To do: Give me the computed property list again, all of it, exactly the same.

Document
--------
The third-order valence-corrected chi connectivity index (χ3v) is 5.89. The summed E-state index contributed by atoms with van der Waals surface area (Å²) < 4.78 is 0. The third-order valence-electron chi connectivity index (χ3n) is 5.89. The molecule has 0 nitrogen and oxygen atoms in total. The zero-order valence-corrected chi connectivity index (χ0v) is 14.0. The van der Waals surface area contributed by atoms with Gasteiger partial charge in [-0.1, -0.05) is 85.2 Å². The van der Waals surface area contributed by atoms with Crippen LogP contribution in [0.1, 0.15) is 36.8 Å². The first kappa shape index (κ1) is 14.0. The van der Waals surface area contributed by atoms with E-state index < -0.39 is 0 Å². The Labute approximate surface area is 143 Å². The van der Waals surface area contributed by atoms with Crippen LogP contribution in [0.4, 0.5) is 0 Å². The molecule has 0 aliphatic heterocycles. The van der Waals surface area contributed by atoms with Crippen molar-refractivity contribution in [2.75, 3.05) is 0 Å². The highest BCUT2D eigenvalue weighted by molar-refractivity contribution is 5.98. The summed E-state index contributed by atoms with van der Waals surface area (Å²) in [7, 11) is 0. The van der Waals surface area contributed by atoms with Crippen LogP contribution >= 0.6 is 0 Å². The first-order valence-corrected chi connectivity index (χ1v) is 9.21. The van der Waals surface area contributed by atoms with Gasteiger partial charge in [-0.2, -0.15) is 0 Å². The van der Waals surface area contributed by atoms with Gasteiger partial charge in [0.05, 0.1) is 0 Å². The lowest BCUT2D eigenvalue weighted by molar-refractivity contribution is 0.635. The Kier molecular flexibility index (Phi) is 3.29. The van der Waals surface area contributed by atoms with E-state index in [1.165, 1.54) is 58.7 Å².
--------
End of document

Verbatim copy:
The third-order valence-corrected chi connectivity index (χ3v) is 5.89. The summed E-state index contributed by atoms with van der Waals surface area (Å²) < 4.78 is 0. The third-order valence-electron chi connectivity index (χ3n) is 5.89. The molecule has 0 nitrogen and oxygen atoms in total. The zero-order valence-corrected chi connectivity index (χ0v) is 14.0. The van der Waals surface area contributed by atoms with Gasteiger partial charge in [-0.1, -0.05) is 85.2 Å². The van der Waals surface area contributed by atoms with Crippen LogP contribution in [0.1, 0.15) is 36.8 Å². The first kappa shape index (κ1) is 14.0. The van der Waals surface area contributed by atoms with E-state index < -0.39 is 0 Å². The Labute approximate surface area is 143 Å². The van der Waals surface area contributed by atoms with Crippen LogP contribution in [0.4, 0.5) is 0 Å². The molecule has 0 aliphatic heterocycles. The van der Waals surface area contributed by atoms with Crippen molar-refractivity contribution in [2.75, 3.05) is 0 Å². The highest BCUT2D eigenvalue weighted by molar-refractivity contribution is 5.98. The summed E-state index contributed by atoms with van der Waals surface area (Å²) in [7, 11) is 0. The van der Waals surface area contributed by atoms with Crippen LogP contribution >= 0.6 is 0 Å². The first-order valence-corrected chi connectivity index (χ1v) is 9.21. The van der Waals surface area contributed by atoms with Gasteiger partial charge in [-0.2, -0.15) is 0 Å². The van der Waals surface area contributed by atoms with Gasteiger partial charge in [0.05, 0.1) is 0 Å². The lowest BCUT2D eigenvalue weighted by molar-refractivity contribution is 0.635. The Kier molecular flexibility index (Phi) is 3.29. The van der Waals surface area contributed by atoms with E-state index in [1.165, 1.54) is 58.7 Å².